By now, everyone has heard about the cryptocurrency news. And that’s part of the problem.
One of the largest exchanges in the world, FTX, has filed for bankruptcy. While details are yet to emerge, reports suggest that the exchange sent $10 billion of customer assets to sister trading firm, Alameda, in order to shore up loans which were called in by investors as the market crashed earlier this year.
Whether that is exactly what happened or not, two things remain clear. FTX collapsed as a result of the tangled relationship between it and Alameda, and client assets were misappropriated (to use a very polite term). If you want the full story, I wrote a deep here last week.
The damage is $8 billion, and the bill will be footed by customers of the exchange.
But how much of a blow is this whole sordid saga to crypto’s reputation?
One of the problems beyond, well, the mammoth loss of wealth, is the blow to the image of cryptocurrency.
The question that immediately springs to mind, therefore, is how much this has tarnished cryptocurrency in the mainstream. What fund managers will be willing to allocate to it now? Who is going to be happy with their pension in Bitcoin? Will this prevent CEO’s buying it for their balance sheet?
A quick refresh of your Twitter timeline is all that is needed to see how bad the sentiment is in crypto right now. The industry has been fighting for legitimacy and a place at the big table for years now. During the pandemic, it finally felt like it was making inroads. Then, Terra happened. And now, FTX.
Sam Bankman-Fried was the golden boy. Sat in his suit chatting regulation with Congress only recently. Gracing the cover of Forbes magazine. A spokesman for not only his company, but the entire cryptocurrency industry.
A charitable soul, effective altruist, visionary extraordinaire. Now he is grovelling on Twitter and taking shots at his competitor (CZ of Binance) – who definitely was not the cause of this mess.
How does the industry come back from this embarrassment?
There are reasons to be optimistic, however. Cryptocurrency has entirely transformed over the last few years. Studies indicate that close to 90% of American adults have now heard of crypto. It occupies column space in mainstream newspapers. It is even legal tender in certain jurisdictions – El Salvador (which I visited this summer), Central African Republic (albeit with concerns), Maderia, Lugano.
Not only that, but a flushing out of bad players like FTX is necessary if crypto is ever to “succeed”. Then again, it would be a lot better if they never existed in the first place. But while regulation gets bootstrapped up to deal with this nascent industry, the unfortunate reality is that the environment is vulnerable to bad actors like this.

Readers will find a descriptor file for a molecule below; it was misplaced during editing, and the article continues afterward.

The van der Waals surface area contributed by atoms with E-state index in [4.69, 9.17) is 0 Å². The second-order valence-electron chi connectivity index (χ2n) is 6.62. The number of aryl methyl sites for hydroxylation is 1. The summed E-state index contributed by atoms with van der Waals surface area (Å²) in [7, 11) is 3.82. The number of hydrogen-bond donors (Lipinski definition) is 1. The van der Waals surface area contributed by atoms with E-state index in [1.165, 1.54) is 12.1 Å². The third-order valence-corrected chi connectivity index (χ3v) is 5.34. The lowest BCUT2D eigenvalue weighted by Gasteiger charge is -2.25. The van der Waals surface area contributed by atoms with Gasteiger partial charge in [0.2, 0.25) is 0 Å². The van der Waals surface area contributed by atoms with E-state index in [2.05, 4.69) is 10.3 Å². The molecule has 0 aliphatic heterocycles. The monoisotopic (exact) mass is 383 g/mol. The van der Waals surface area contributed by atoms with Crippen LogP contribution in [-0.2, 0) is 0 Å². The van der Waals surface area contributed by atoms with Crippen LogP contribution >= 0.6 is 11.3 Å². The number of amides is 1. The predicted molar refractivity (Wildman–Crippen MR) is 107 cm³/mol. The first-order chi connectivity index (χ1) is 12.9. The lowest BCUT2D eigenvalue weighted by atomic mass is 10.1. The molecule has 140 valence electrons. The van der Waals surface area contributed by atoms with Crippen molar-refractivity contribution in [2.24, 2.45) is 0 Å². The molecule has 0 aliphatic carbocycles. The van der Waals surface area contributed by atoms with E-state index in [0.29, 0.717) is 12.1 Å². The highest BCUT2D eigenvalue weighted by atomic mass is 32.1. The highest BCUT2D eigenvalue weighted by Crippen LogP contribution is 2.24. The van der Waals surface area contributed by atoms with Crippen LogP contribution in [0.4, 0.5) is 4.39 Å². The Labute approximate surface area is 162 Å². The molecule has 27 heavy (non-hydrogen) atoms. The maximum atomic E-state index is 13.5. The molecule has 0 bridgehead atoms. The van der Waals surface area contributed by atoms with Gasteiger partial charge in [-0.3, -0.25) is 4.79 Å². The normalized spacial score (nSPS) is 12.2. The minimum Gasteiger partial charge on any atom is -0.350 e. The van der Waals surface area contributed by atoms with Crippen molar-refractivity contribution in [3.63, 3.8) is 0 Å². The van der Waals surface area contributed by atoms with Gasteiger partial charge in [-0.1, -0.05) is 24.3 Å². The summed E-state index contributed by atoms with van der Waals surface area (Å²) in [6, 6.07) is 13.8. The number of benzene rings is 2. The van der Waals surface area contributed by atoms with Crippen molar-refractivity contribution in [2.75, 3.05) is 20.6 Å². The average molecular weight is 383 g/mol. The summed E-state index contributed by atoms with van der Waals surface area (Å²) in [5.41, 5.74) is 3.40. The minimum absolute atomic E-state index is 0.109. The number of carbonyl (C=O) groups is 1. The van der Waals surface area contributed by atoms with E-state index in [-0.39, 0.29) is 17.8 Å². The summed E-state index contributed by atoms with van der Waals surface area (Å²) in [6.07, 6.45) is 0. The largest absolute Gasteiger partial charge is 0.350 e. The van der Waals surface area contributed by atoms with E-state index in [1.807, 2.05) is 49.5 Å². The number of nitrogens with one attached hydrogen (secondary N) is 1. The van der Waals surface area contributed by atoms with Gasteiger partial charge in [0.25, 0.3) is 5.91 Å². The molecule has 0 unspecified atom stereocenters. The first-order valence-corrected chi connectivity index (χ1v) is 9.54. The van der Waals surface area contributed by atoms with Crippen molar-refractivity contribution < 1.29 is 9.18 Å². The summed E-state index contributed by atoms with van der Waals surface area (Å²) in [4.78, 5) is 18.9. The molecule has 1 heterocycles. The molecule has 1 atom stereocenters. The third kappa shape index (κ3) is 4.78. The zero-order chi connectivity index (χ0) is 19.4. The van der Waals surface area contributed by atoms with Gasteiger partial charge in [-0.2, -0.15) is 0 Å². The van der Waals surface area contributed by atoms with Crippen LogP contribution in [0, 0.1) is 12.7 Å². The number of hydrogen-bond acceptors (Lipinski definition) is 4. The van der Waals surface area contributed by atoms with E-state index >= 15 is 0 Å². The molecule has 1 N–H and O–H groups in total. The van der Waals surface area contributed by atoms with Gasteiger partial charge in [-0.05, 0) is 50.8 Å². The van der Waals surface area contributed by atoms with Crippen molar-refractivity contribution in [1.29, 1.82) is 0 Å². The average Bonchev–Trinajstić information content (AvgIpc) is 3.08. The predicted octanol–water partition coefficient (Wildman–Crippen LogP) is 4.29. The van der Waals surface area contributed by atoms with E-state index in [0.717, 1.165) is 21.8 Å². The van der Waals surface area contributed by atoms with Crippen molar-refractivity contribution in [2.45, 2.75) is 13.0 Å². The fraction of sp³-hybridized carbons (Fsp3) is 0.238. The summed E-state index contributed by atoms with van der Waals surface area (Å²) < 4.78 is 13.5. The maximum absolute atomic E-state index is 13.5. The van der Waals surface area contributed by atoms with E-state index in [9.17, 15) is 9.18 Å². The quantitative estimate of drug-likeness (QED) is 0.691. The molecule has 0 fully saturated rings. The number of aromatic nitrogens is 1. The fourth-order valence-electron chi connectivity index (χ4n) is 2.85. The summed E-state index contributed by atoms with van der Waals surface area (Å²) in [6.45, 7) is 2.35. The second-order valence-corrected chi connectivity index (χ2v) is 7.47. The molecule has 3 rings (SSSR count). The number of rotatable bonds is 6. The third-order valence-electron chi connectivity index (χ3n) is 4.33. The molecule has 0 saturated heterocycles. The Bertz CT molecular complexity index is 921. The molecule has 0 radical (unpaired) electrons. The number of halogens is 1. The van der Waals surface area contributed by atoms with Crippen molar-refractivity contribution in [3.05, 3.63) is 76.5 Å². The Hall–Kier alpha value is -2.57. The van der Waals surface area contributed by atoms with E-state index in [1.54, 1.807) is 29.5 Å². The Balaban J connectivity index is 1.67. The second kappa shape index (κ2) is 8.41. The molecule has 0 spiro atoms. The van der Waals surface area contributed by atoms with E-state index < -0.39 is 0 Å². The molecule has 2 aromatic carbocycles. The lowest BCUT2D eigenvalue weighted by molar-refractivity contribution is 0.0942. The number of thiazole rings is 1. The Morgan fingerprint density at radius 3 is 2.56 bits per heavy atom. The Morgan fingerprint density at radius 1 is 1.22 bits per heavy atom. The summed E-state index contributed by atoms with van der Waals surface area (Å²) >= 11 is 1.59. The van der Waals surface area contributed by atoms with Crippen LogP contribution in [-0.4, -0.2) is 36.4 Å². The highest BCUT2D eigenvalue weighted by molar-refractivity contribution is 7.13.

We spoke with analysts at Bitfinex, who pleaded that a long-term vision needs to be taken.
While the crypto market has certainly taken a blow to its confidence following the apparent implosion of FTX, the value of Bitcoin to societies where access to financial services is difficult or prohibitive remains as relevant as ever.
Bitfinex market analysts
While Bitcoin remains immensely powerful and uniquely designed to achieve these goals, in order to get to a place where it can even start to deliver on this promise, it needs to gain firm acceptance and establish unquestioned legitimacy. These episodes precent exactly that.
The events of the past few months, triggered by figures such as Bankman-Fried and Terra founder Do Kwon, weigh the entire industry down. There are even those who believe it is a death sentence.
“FTX is a real game changer and not good for the industry,” Ian Katz, managing director at Capital Alpha Partners told Marketwatch. “(Sam Bankman-Fried) was to crypto what a lot of people had thought someone like Jeff Bezos or Bill Gates or Steve Jobs were to their industries.”
The fear is that the latter thought will dominate the former. Then again, emotions are high in the immediate aftermath of the FTX scandal. There will also likely be a reaction from lawmakers as the numbers here are too large to ignore. Perhaps down the line, this will be viewed as crypto’s nadir; the rock bottom from which it grew.
Time will tell. And one thing crypto has up its sleeve is its repeated track record of bouncing back from blow after blow.
Right now, however, people are scoffing at the entire industry. Honestly, it is hard to blame them. $8 billion of client assets have gone missing, a happening which has absolutely devastated some users. These crashes are immensely hurtful to people which, ironically, is the exact opposite to what crypto was meant to do.
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